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Page 3, ReadyNAS

One issue I immediately ran into was transferring about 200GB of audio files (all uncompressed WAV files) from an external USB drive into the ReadyNAS by using one of its USB ports.  Although it’s touted as having a USB 2.0 port, which can transfer data up to 480 Mbps, the ReadyNAS was abysmally slow in moving the data off the external drive.  Why this was so I have no idea. Instead, I ended up attaching the USB drive to a Mac and transferred the data over a wired LAN, which went far more quickly.

I had tried using several platforms, like Windows XP and MacOS X for running the SlimServer software, which in turn drove a Slim Devices Squeezebox 3 player feeding my mighty MBL 101D speakers. I have said it many times, but the MBL 101D's are not only magically musical, but also a terrific reviewer’s tool as every change in the system is instantly revealed, for better or worse.

The Squeezebox

 

When I had previously switched between running Slimserver on Win XP or MacOS X, I heard no sonic difference, save for the great musical quality of the Slim Devices software and hardware, a killer combo that opened up a big can of whoop-ass on digital audio gear costing several thousand dollars. I thus expected the same with the ReadyNAS NV+.  Not so!  What I heard caught me totally off guard, and to this day I still cannot figure out what the hell is going on.

The ReadyNAS NV+ with its embedded Linux running SlimServer blew away not only using Win XP and MacOS X, but also many high-end digital source components that start at around $5,000.  The sound stage expanded way out yet again, causing a need for maybe a next-door sublet; the black, silent background went into total solar eclipse; and everything else, including musical pace, rhythm, and timbre all improved, all not by just a little, but by a lot. 

The newly enhanced definition and precision of exactly placed instruments totally floored me. None of this improvement was you-gotta-strain-your-ears-to-hear-it subtle. All of which is to say, the ReadyNAS/Seagate combination pushed my high-end rig up another whole notch, which is really saying something.

As I said, I am clueless why this huge improvement in musical quality happened. Nothing else had been changed, except for running Slimserver on the ReadyNAS instead of on my Mac, which has the latest version of MacOS X. I was using the exact same music files, in the same uncompressed WAV format, and the same decoders and Squeezebox as before. My MBL 101D speakers were certainly the same, and nothing else had changed in my audio rig, either; same Nordost Valhalla speaker cables and interconnects, same Sunfire amplifiers and preamplifier, and the same Nordost Thor power conditioner.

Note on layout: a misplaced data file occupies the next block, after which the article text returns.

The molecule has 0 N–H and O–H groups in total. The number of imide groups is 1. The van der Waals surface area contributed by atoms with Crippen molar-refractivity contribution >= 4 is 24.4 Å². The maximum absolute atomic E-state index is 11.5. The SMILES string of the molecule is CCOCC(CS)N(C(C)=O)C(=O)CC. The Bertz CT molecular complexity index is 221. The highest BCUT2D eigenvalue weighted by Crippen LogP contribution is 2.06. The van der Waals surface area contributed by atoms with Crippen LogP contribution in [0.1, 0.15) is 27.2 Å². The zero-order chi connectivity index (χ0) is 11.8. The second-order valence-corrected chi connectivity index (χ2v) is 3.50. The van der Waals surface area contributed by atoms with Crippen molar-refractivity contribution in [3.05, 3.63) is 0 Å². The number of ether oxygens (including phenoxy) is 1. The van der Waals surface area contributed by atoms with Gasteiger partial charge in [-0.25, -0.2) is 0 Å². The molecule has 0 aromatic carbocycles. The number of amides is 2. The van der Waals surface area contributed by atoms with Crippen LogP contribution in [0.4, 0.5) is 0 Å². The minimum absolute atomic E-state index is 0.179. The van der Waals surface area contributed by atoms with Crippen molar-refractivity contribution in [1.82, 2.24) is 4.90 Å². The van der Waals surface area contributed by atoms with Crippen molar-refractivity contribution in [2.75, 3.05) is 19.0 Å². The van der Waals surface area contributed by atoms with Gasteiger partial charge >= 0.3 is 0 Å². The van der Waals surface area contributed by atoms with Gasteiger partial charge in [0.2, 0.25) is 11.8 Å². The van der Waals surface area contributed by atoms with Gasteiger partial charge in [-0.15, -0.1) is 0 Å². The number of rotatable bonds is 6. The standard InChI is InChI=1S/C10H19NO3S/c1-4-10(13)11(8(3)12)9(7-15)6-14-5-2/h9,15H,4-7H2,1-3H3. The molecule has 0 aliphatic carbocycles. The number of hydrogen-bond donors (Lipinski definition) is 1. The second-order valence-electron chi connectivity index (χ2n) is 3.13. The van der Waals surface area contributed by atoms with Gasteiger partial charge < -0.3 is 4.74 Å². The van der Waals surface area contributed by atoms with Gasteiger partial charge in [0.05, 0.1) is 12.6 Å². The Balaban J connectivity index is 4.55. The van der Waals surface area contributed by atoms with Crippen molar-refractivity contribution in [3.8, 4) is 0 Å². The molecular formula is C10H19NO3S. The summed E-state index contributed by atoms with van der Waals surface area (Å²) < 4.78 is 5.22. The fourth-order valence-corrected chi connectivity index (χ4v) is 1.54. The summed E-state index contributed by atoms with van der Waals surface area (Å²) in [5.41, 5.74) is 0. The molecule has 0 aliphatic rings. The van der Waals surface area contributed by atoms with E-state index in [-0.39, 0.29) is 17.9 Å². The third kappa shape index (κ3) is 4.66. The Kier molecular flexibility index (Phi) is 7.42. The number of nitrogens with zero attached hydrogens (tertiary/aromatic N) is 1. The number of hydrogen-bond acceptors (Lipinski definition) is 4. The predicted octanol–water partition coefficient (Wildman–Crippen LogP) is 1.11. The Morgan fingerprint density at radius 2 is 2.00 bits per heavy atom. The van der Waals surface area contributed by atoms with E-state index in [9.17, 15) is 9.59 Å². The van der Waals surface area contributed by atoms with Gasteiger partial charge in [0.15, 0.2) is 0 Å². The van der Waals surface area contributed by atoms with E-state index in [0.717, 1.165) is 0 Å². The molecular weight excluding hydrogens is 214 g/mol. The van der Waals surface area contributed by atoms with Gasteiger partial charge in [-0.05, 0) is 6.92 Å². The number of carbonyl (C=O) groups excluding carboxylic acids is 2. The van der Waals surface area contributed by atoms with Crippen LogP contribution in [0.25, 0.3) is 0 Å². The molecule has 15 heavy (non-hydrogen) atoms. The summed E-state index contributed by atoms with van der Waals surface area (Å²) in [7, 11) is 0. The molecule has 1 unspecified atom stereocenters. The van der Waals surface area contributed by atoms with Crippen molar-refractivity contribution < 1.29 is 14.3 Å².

Was it a difference in operating systems? That makes no sense, as Linux and MacOS X both spring from the same UNIX family tree.  Is it because the ReadyNAS NV+ is running an embedded, dedicated OS with much less overhead than the general purpose Win XP and MacOS X?  Could it have been a lower noise floor in the power supply (always a big design issue in audio) of the ReadyNAS NV+?  Or was it the Seagate Barracuda drives with their advanced error correction and other failure-proof capabilities?  Or was it some mysterious brew of all the above? I don’t have the foggiest.

Regardless, it should not have been happening, and it opens wide the high-end door to a brand new discussion of bits-are-bits, what-are-bits, and what-does-this-all-mean? It would seem the high-end has a completely different realm to explore, especially as systems in the home increasingly go all digital with networked media distribution from central servers.

Another issue also became unavoidably apparent during this review—Beware of wireless whole house distribution of A/V media, especially if you live in a neighborhood chock a block with WiFi networks. I live in a 37 story high-rise that seems to have more promiscuously broadcasting WiFi LANS than residents. The interference finally got to me, because the wireless data link to the Squeezebox was crapping out way too often.  It had reached the point where I could no longer trust the system for an extended listening session without aggravating interruption.

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21st, The VXM Network, http://www.vxm.com

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